Buddhist millenarian movements previously described in Thailand have been associated with peasant rebellions against central Thai authority. However, the Hupphaasawan movement, formed by the spirit medium Suchaat Kosonkittiwong in the 1970s, differed from this pattern in that it attracted followers from among the most senior and powerful sections of the Thai political establishment. The Hupphaasawan movement nevertheless did share many features in common with earlier millenarian movements and demonstrated the continuing potential for the development of millenarian religious movements in Thailand. Key factors identified as contributing to the development of millenarian movements in Thailand are a high degree of political frustration; lack of access to institutional expressions of power; attachment to traditional spiritualist beliefs; and a heightened sense of political, economic, or cultural threat.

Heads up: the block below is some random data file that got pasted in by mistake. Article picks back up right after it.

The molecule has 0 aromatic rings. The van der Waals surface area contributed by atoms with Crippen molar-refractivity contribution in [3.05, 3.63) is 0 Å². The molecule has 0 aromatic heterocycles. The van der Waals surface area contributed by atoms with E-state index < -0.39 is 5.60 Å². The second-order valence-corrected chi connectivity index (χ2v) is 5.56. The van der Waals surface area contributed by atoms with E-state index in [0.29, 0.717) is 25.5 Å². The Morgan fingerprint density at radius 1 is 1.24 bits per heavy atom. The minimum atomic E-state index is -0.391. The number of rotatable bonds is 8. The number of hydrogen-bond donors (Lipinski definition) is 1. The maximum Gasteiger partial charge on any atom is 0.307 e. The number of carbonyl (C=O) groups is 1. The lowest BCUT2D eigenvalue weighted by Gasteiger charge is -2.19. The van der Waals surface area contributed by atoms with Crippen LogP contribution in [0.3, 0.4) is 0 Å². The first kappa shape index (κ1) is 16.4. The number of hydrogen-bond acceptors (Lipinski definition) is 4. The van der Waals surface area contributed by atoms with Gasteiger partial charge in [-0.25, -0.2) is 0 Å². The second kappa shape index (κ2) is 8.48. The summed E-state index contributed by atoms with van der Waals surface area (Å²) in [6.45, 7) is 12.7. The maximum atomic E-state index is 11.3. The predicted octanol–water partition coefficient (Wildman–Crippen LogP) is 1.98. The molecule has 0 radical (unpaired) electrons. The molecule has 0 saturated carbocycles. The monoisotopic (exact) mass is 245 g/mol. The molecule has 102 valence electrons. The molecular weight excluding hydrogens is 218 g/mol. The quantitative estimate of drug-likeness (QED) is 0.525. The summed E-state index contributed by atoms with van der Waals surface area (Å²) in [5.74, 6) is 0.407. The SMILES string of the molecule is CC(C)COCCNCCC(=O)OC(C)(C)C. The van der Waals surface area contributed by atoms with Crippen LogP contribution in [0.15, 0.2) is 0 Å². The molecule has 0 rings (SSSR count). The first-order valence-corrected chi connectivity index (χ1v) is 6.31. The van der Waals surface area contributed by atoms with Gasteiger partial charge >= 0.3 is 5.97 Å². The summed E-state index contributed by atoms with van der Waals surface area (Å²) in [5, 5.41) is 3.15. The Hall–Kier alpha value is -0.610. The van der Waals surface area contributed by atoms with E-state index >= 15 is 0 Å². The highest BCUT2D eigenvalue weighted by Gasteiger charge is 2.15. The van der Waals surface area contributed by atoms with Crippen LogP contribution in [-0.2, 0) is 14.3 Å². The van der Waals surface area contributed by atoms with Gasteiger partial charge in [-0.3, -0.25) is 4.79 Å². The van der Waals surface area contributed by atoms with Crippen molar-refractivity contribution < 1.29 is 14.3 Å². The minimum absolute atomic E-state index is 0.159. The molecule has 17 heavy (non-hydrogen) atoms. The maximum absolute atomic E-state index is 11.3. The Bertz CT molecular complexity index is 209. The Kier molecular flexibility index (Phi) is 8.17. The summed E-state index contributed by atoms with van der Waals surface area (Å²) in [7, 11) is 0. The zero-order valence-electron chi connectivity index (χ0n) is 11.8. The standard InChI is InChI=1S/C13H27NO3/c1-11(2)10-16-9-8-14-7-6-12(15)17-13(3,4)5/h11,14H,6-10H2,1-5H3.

• Population Change in Burma: A Comparison of the 1973 and 1983 Censuses, by Mya Than, Subbiah Gunasekaran, authors
    A comparison of the 1973 and 1983 censuses provides ample evidence of a decline in fertility in Burma. The proportion of children in the population fell substantially in the ten-year period accompanied by a significant increase in the mean age at marriage as indicated by the higher female singulate mean age at marriage. An analysis of the regional variations in population density indicates inter-regional movement of population. While there is marked success in the literacy programmes as indicated by the sharp reduction in the prevalence of illiteracy, especially among the females, changes in the industrial and occupational structure of the labour force suggest worsening economic conditions. Under these circumstances, it is surmised that the fall in fertility, without any concerted government policy for inducing such a decline, may be a first-level and benign response of a more literate and hence more informed population to rising aspirations and the inability of the economy to accommodate these aspirations.